Apple has asked a federal judge to toss out a $625.5 million award by a jury that found the Mac maker had violated three patents related to how documents are displayed on a Mac, iPhone and iPod Touch.
The U.S. District Court jury in Tyler, Texas, found on Friday that Apple had infringed on the Mirror Worlds patents in developing Time Machine, Spotlight and Cover Flow. The jury awarded the plaintiff $208.5 million on each patent.
Time Machine, Spotlight and Cover Flow allow people to scroll through files in a way that's like flipping through a deck of cards. Cover Flow is for scrolling through album cover art when looking for music in the iTunes library in Apple devices, Time Machine makes backup copies of files and Spotlight is used to search for files. The latter two are in the Mac.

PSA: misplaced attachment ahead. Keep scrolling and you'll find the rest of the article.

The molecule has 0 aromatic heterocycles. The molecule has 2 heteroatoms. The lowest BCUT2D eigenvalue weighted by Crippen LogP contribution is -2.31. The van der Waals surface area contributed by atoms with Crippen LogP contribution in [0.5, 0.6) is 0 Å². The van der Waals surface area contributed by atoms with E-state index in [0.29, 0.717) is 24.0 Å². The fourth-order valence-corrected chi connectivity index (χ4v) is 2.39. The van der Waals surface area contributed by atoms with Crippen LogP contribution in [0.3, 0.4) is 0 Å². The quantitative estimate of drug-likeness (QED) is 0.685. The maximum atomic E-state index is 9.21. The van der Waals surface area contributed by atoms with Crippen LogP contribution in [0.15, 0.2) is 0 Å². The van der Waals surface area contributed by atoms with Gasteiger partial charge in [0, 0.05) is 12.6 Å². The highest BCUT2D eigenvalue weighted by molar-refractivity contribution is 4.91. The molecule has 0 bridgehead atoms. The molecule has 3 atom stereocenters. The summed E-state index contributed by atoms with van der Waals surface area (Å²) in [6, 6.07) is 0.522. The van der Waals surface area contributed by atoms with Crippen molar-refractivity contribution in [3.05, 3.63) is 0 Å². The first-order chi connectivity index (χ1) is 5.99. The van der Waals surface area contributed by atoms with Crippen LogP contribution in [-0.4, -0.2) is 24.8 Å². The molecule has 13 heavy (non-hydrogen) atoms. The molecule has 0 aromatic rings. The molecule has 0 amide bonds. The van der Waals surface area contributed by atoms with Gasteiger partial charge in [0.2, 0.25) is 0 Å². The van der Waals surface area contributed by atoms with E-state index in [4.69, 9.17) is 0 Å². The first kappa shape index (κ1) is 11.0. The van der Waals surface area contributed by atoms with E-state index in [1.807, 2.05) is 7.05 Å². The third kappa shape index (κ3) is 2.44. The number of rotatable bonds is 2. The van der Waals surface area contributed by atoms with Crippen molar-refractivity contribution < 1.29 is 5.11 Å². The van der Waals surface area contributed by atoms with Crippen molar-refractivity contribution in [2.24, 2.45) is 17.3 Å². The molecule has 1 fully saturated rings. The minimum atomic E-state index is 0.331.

On Sunday, Apple filed an emergency motion asking U.S. District Judge Leonard Davis for a stay of the jury decision, saying that the damages awarded on each patent amounted to Mirror Worlds "triple dipping." In addition, Davis had said that he would reconsider the evidence regarding infringement of two of the patents and could reverse the jury's ruling, Apple argued. The judge's decision on the request is pending.
The patents reflect the work of Yale computer scientists Eric Freeman and David Gelernter, who in the mid-1990s recognized that the desktop metaphor has its limits and proposed to organize computer documents in a time-ordered stream.
Mirror Worlds, which sued Apple in March 2008, began operating in 1997 and shipped its first enterprise software product, Scopeware, in March 2001. In 2002, it released a desktop product called Scopeware Vision. The company closed its doors on May 15, 2004.